Today, RCSA has three programs that fund early career scientists:
Since its founding in 1912, Research Corporation for Science Advancement (RCSA) has been a catalyst for transformative research in science and science education. It has focused heavily on supporting high-risk high-reward science and, in doing so, has been a consistent funder of early career scientists, with whom ground-breaking research is frequently associated.
Early career scientists are typically those within the first 10 years of their academic careers – generally pre-tenure and assistant professors. It is a fact that in most fields of human endeavor well-educated, bright, young people simply have the most innovative ideas. They are less constrained by well established paradigms and preconceived notions, and they are eager to establish themselves. They also tend to be enthusiastic, highly effective teachers.
Early career scientists are also eager to create their own labs and develop a funding stream for their research. Even a $25,000 grant can have a significant impact as it establishes their credibility, encourages their career ambitions and helps start their labs. As RCSA’s founder, the inventor Frederick Gardner Cottrell, advised: “Bet on the youngsters. They are long shots, but some of them pay off.” And many of them have.
In total, 40 eventual Nobel Prize-winners have received early career research funding from RCSA, including E.O. Lawrence (for whom the Lawrence Berkeley and Lawrence Livermore National Laboratories are named), Thomas Cech (former President of the Howard Hughes Medical Institute), and Carl Wieman, who served for President Barack Obama as Associate Director for Science at the U.S. Office of Science and Technology Policy.
Others, too, have gone on to great distinction. University of Arizona Professor Roger Angel, astronomy, is a 1996 MacArthur “genius grant” recipient. Dr. Angel received two RCSA grants within four years of receiving his doctorate. He subsequently founded and still runs the University of Arizona’s Steward Observatory Mirror Lab and in 2010 won the coveted Kavli Prize in astrophysics. The Lab’s pioneering work began literally with a backyard experiment by Dr. Angel 30 years ago. He and the Lab have gone on to cast 6.5-meter mirrors for the Multi-Mirror Telescope and the two Magellan Telescopes, plus two 8.4-meter mirrors for the Large Binocular Telescope – a transformative instrument supported by RCSA funding as well.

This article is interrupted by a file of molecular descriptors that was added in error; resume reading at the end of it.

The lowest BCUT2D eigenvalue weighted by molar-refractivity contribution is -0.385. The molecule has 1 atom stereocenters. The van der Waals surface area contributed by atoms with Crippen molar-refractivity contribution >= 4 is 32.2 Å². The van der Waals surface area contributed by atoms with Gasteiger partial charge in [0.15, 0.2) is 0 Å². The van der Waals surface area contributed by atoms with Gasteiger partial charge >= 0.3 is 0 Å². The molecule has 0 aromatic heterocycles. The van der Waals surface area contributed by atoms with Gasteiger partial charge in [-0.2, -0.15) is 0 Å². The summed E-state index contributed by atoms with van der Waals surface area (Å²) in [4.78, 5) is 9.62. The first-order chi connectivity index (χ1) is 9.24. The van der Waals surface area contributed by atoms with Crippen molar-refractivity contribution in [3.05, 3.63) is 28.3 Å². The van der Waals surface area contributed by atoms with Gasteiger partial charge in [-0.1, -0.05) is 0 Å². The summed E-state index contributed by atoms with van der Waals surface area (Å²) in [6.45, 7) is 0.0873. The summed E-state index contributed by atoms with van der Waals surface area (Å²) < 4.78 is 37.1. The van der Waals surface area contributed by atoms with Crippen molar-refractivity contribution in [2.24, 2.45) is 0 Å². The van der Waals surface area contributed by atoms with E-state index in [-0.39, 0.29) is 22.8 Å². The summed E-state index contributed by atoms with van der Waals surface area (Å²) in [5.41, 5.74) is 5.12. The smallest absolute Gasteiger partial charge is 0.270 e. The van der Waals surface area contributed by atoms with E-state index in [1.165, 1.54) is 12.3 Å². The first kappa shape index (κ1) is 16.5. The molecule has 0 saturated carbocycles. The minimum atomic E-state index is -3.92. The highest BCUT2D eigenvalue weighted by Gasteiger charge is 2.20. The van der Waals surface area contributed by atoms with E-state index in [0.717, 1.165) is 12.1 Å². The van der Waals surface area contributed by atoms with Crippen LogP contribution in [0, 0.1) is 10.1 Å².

He has also received funds through RCSA’s Scialog program to aid in the development of his innovative, low cost solar concentrator system for generating photovoltaic power. In November 2012, the U.S. Department of Energy, through its SunShot Initiative, invested $1 million to commercialize the project. The SunShot money will be doled out to REhnu Inc., a company Angel co-founded, as it meets certain goals to mass-produce the concentrator systems.
© 2013 RESEARCH CORPORATION FOR SCIENCE ADVANCEMENT. ALL RIGHTS RESERVED. | CONTACT